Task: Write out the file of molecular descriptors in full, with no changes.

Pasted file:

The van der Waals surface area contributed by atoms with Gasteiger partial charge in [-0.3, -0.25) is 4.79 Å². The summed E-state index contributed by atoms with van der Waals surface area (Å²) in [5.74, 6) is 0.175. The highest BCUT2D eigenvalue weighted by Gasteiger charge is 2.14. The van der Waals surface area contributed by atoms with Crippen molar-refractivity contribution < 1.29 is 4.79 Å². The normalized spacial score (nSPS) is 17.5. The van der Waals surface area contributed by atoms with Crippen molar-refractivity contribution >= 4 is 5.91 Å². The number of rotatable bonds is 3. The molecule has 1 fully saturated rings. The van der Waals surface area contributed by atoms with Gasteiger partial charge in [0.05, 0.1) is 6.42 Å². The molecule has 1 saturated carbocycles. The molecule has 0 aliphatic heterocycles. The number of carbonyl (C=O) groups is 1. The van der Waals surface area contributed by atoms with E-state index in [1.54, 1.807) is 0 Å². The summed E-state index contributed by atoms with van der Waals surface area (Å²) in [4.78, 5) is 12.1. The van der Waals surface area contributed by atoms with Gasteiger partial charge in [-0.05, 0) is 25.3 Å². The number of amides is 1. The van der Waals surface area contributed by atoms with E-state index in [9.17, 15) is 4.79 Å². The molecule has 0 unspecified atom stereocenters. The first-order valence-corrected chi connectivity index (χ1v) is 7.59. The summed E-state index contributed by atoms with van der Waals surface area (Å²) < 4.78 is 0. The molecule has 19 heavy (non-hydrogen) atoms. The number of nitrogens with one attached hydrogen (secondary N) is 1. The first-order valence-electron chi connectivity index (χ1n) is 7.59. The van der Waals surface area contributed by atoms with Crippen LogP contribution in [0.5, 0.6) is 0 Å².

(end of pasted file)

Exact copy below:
The van der Waals surface area contributed by atoms with Gasteiger partial charge in [-0.3, -0.25) is 4.79 Å². The summed E-state index contributed by atoms with van der Waals surface area (Å²) in [5.74, 6) is 0.175. The highest BCUT2D eigenvalue weighted by Gasteiger charge is 2.14. The van der Waals surface area contributed by atoms with Crippen molar-refractivity contribution < 1.29 is 4.79 Å². The normalized spacial score (nSPS) is 17.5. The van der Waals surface area contributed by atoms with Crippen molar-refractivity contribution >= 4 is 5.91 Å². The number of rotatable bonds is 3. The molecule has 1 fully saturated rings. The van der Waals surface area contributed by atoms with Gasteiger partial charge in [0.05, 0.1) is 6.42 Å². The molecule has 1 saturated carbocycles. The molecule has 0 aliphatic heterocycles. The number of carbonyl (C=O) groups is 1. The van der Waals surface area contributed by atoms with E-state index in [1.54, 1.807) is 0 Å². The summed E-state index contributed by atoms with van der Waals surface area (Å²) in [4.78, 5) is 12.1. The van der Waals surface area contributed by atoms with Gasteiger partial charge in [-0.05, 0) is 25.3 Å². The number of amides is 1. The van der Waals surface area contributed by atoms with E-state index in [9.17, 15) is 4.79 Å². The molecule has 0 unspecified atom stereocenters. The first-order valence-corrected chi connectivity index (χ1v) is 7.59. The summed E-state index contributed by atoms with van der Waals surface area (Å²) < 4.78 is 0. The molecule has 19 heavy (non-hydrogen) atoms. The number of nitrogens with one attached hydrogen (secondary N) is 1. The first-order valence-electron chi connectivity index (χ1n) is 7.59. The van der Waals surface area contributed by atoms with Crippen LogP contribution in [0.5, 0.6) is 0 Å².